Gmail space doubled

A year after unveiling a free email service with a full gigabyte of storage, Google Inc is doubling the capacity of each account and plans to keep bumping up the limit in the future.

    Google Inc. is doubling the capacity of its email service

    Once the upgrade takes effect on Friday, Gmail users will be able to store up to two gigabytes of email and attachments for each account. Even more capacity will be made available after that as it becomes feasible, the company said.

    "Our goal is to make sure storage is no longer an issue for web mail users," said Marissa Mayer, Google's director of consumer web products.

    The announcement was made on the first anniversary of the internet search engine's launch of Gmail, which surprised many users with its generous storage allotment and prompted rivals Yahoo Inc and Microsoft to boost the capacity of their own free web mail services.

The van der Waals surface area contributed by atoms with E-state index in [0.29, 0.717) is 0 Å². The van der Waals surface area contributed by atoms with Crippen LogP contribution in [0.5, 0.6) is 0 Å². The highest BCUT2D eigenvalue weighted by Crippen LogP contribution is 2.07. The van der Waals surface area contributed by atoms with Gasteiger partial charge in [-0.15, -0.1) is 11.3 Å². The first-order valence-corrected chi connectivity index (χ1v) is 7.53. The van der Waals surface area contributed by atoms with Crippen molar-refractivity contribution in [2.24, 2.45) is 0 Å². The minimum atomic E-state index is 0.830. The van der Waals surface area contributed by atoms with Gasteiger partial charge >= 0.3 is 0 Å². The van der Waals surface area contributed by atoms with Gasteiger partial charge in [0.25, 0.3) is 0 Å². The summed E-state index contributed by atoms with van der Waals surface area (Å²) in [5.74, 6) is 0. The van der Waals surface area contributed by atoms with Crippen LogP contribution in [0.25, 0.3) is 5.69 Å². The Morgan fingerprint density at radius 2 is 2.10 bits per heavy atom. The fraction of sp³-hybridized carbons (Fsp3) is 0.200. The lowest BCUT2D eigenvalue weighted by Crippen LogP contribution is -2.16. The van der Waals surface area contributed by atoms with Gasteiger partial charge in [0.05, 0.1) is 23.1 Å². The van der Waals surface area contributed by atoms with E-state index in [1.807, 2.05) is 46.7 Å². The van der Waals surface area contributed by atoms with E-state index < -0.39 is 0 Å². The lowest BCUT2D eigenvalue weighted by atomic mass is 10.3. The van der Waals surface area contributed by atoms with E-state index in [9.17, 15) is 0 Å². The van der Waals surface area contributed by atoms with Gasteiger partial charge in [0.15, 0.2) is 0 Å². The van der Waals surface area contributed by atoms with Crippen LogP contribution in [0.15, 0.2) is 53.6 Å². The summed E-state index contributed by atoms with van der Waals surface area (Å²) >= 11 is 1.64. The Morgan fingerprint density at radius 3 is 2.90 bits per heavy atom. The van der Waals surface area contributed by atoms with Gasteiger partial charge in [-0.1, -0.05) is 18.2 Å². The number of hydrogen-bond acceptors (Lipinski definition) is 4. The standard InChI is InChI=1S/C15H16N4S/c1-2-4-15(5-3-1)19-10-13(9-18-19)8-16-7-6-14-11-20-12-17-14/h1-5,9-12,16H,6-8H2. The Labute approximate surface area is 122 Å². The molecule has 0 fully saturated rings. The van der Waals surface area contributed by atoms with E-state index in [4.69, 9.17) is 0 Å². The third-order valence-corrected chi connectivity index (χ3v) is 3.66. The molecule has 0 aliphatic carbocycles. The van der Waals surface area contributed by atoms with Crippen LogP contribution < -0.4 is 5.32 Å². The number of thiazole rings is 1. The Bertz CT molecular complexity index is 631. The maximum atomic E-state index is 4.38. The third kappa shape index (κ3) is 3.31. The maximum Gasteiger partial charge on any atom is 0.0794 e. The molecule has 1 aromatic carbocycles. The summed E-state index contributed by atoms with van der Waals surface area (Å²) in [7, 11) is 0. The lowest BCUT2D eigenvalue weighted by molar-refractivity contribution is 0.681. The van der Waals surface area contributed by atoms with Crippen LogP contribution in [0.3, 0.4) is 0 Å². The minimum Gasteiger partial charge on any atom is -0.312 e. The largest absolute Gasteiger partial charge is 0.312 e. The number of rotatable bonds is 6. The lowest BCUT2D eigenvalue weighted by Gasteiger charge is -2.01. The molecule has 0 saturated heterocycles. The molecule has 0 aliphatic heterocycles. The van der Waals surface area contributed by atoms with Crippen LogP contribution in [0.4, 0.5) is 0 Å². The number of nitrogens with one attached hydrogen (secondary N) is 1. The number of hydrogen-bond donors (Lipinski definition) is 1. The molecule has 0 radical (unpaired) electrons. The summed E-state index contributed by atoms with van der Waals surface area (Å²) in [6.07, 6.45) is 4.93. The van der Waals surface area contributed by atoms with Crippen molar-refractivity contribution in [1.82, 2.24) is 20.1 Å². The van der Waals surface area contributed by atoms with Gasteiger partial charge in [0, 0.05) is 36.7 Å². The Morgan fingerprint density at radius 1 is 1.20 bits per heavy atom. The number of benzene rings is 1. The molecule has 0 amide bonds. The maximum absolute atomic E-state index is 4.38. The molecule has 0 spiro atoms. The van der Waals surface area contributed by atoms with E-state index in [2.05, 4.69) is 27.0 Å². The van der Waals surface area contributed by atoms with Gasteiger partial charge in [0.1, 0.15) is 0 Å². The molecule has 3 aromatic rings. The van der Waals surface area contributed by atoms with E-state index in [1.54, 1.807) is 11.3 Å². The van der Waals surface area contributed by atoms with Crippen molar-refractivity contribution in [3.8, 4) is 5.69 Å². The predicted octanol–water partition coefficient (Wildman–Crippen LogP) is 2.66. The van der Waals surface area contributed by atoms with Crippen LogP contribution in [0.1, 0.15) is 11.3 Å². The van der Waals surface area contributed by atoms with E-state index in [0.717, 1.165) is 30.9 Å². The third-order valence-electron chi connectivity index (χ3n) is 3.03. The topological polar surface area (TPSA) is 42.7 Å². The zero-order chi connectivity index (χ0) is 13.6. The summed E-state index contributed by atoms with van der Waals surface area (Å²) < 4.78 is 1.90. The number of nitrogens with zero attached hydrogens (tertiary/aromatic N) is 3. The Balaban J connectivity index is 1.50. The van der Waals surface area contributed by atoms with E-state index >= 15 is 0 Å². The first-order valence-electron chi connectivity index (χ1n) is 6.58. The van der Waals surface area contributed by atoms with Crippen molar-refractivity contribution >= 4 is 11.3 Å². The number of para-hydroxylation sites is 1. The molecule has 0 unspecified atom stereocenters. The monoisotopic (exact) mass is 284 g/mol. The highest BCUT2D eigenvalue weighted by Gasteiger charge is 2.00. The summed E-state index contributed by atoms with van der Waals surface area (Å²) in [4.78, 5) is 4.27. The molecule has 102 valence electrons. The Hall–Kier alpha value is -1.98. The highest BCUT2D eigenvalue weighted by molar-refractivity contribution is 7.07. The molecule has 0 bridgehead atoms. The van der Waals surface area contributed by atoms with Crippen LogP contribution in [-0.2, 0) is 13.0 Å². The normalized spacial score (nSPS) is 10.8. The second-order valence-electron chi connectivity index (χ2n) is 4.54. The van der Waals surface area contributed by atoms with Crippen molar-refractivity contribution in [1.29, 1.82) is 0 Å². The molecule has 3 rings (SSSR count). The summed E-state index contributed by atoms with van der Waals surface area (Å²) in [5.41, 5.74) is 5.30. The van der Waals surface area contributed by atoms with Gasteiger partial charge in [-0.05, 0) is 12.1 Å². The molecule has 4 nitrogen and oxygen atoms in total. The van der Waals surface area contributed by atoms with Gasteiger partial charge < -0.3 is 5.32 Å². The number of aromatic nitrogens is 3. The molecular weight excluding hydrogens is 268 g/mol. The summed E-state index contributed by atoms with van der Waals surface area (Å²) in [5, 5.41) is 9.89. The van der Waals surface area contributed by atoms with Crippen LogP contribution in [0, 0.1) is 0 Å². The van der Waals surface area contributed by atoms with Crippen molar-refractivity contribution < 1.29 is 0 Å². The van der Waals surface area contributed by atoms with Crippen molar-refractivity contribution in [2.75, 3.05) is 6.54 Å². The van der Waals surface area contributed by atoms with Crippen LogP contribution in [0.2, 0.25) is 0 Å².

Just last week, Yahoo Inc said it would offer one gigabyte of storage to users of its free service. When Google introduced Gmail, Yahoo! was providing just four megabytes of storage.

     

    Microsoft's Hotmail now offers 250 megabytes, up from two megabytes at Gmail's launch.

    Google, Microsoft and Yahoo! are in a tight race to get their services on the world's computer desktops.

     

    Improved services

     

    In recent months, each has launched utilities to help people find information stored on a PC, block popup ads, conduct internet searches and provide other features.

    Mayer said Mountain View, California-based Google can offer so much capacity because of the way the company has set up its computer systems. She declined to provide any more detail.

    But even after a year, Gmail remains available only to those who have been invited by existing users. In recent months, Google has made more invitations available, but it is still officially a beta - or test - offering.

    Mayer declined to say when that status might change. The search company intends to always offer a free version, though she said fee-based options are a possibility.

    SOURCE: Agencies


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